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September 24, 2018

Eating Fresh During Winter’s Freeze


By Senator Patty Ritchie
Whether they’re from the backyard or your local farmers market, during the warmer months, there’s nothing better than eating fresh fruits and vegetables.

From fresh berries and corn to apples and zucchini, while it’s easier to get your hands on healthy, locally grown foods during spring, summer and fall, it can be somewhat of a challenge when winter hits.

Luckily, despite the colder temperatures, there are still ways you can continue to reap the benefits of eating locally grown fruits and vegetables.

Here are some suggestions for filling your kitchen with healthy foods as winter continues:

Join a CSA: By becoming a member of a Community Supported Agriculture program, known as a CSA, you can stay stocked with healthy, locally grown foods from farmers year-round. Many CSA programs continue through the winter months, and one of the easiest ways to find a program near you is by visiting LocalHarvest’s website at www.localharvest.com

Work on your green thumb: Think you need an entire garden to grow food?  Think again. With a little space, leafy vegetables like spinach and lettuce have the ability to grow well indoors during winter. Herbs, like basil and parsley also do well indoors too. Vegetables like peppers and tomatoes can also be grown inside, but may need extra lighting, such as grow lights, which can be purchased at most hardware stores.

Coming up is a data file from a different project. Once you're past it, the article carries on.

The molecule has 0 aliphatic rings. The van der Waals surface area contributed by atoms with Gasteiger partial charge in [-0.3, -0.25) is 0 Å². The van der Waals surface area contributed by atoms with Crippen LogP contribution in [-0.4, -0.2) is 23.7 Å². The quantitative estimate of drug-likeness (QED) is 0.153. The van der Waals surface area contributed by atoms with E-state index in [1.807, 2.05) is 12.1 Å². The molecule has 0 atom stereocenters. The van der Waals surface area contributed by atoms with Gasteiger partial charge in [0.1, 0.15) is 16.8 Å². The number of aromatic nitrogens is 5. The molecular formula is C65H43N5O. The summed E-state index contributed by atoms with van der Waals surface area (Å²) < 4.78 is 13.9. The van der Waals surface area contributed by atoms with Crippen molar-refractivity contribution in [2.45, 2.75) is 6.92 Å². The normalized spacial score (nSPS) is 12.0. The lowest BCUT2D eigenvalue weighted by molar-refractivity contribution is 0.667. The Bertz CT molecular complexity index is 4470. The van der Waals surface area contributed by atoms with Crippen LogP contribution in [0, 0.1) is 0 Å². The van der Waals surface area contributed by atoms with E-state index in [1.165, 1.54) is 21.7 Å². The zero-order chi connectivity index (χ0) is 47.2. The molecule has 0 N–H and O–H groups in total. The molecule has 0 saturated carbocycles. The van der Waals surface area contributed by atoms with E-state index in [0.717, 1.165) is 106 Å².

Find a winter farmers’ market: Winter farmers’ markets are popping up at indoor locations throughout our region. They’re the perfect place to find canned fruits and vegetables, meats, eggs, grains and other locally produced foods. Plus, by visiting an area farmers market, you aren’t just taking home healthy food, you’re supporting our local agriculture industry too.

As chair of the Senate Agriculture Committee, I’ve been working to make it easier for consumers to access nutritious, local foods.

From putting more New York-grown fruits and vegetables in school lunchrooms to working to expand the “Harvest NY” program, which aims to increase the availability of locally produced foods, you can learn more about my efforts on my website, www.ritchie.nysenate.gov

While winter doesn’t have the same colorful abundance of crops that other seasons do, there are still ways to get your fresh food fix.

As the season continues, I hope you’ll find ways to incorporate fresh, healthy and local flavors into your diet.

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